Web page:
By: Susan M. Graham, Certified Elder Law Attorney, Senior Edge Legal, Boise, Idaho
Everyone knows about Phase One in estate planning. Phase One means create an estate plan so your wishes are followed when you die or should you become unable to care for yourself.
Lots of families think once there is an estate plan in place, nothing more needs to be done even when someone dies or is incapacitated.
Last week, I met with a son whose widowed mother just died. He was nominated as her successor Trustee under her Trust and also named as her first Personal Representative under her Will. He only came to see me because I sent a letter encouraging him to meet so I could explain the administrative process and answer any questions. He was shocked that he needed to take formal steps to be in charge of his mother’s affairs. He just assumed he could take the papers his mother had signed to the brokerage house and gather up her funds.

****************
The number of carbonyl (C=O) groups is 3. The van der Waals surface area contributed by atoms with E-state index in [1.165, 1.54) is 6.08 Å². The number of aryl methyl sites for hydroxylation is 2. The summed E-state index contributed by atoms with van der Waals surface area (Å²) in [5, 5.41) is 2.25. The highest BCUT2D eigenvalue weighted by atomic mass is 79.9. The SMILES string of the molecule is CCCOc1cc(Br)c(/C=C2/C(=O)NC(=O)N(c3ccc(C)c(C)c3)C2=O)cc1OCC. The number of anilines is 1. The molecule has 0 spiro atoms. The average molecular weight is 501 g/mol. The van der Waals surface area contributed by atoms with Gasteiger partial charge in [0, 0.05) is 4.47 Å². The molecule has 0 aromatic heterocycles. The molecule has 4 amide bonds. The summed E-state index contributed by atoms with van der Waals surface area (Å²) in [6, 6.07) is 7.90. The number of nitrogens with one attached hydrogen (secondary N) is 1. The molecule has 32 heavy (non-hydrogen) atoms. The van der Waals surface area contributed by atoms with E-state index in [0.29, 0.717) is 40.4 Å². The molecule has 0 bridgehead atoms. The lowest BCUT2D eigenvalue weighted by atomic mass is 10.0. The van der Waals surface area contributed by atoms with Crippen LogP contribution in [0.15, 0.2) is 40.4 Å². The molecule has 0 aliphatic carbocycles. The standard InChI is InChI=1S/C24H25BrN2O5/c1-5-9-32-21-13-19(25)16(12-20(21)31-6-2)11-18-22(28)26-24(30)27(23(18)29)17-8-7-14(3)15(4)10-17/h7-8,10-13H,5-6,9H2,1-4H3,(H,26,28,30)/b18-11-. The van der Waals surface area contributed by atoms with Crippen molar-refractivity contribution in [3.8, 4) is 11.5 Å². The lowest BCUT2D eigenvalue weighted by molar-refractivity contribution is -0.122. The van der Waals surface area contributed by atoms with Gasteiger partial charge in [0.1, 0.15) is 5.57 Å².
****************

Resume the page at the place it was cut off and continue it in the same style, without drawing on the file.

Of course, when someone dies their plan needs to be implemented. It is not automatic that bills are paid and titles to assets are transferred to the right people.
A first question: who has the legal authority to act on behalf of the deceased person? If it is the son who was nominated, how would someone who is working with the son know that they are handing the assets to the proper person? If the brokerage firm gives the funds to the wrong person, the firm is liable and will have to reimburse the estate for the lost funds.
Taking the formal steps to give the Trustee or Personal Representative the power to manage the estate is the first of many steps to follow assuring that the estate will be handled properly.